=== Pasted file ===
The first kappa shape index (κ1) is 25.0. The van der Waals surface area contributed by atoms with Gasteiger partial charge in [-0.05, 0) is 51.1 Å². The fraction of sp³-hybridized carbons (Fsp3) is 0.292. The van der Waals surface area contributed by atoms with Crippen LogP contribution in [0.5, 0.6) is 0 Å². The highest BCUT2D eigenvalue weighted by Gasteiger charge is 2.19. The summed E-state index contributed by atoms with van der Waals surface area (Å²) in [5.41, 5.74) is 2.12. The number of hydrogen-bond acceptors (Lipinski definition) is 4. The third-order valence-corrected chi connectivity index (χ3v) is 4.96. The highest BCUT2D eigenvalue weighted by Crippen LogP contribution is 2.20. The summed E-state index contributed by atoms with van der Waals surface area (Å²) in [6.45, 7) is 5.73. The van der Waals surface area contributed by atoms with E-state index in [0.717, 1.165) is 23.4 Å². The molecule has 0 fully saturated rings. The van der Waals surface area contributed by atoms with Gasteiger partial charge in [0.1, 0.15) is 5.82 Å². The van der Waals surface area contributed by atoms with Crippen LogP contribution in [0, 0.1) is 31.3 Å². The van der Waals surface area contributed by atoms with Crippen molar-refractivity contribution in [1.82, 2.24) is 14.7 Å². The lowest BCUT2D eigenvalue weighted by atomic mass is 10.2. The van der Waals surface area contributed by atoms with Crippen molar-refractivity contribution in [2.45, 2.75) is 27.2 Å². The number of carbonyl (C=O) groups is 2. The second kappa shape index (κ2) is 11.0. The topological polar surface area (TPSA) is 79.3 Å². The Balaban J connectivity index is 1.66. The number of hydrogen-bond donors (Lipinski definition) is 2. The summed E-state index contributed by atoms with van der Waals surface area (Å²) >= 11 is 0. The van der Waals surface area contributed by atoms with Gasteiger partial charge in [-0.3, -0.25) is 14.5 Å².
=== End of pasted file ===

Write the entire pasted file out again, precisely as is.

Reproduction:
The first kappa shape index (κ1) is 25.0. The van der Waals surface area contributed by atoms with Gasteiger partial charge in [-0.05, 0) is 51.1 Å². The fraction of sp³-hybridized carbons (Fsp3) is 0.292. The van der Waals surface area contributed by atoms with Crippen LogP contribution in [0.5, 0.6) is 0 Å². The highest BCUT2D eigenvalue weighted by Gasteiger charge is 2.19. The summed E-state index contributed by atoms with van der Waals surface area (Å²) in [5.41, 5.74) is 2.12. The number of hydrogen-bond acceptors (Lipinski definition) is 4. The third-order valence-corrected chi connectivity index (χ3v) is 4.96. The highest BCUT2D eigenvalue weighted by Crippen LogP contribution is 2.20. The summed E-state index contributed by atoms with van der Waals surface area (Å²) in [6.45, 7) is 5.73. The van der Waals surface area contributed by atoms with E-state index in [0.717, 1.165) is 23.4 Å². The molecule has 0 fully saturated rings. The van der Waals surface area contributed by atoms with Gasteiger partial charge in [0.1, 0.15) is 5.82 Å². The van der Waals surface area contributed by atoms with Crippen LogP contribution in [0, 0.1) is 31.3 Å². The van der Waals surface area contributed by atoms with Crippen molar-refractivity contribution in [1.82, 2.24) is 14.7 Å². The lowest BCUT2D eigenvalue weighted by atomic mass is 10.2. The van der Waals surface area contributed by atoms with Crippen molar-refractivity contribution in [2.45, 2.75) is 27.2 Å². The number of carbonyl (C=O) groups is 2. The second kappa shape index (κ2) is 11.0. The topological polar surface area (TPSA) is 79.3 Å². The Balaban J connectivity index is 1.66. The number of hydrogen-bond donors (Lipinski definition) is 2. The summed E-state index contributed by atoms with van der Waals surface area (Å²) >= 11 is 0. The van der Waals surface area contributed by atoms with Gasteiger partial charge in [-0.3, -0.25) is 14.5 Å².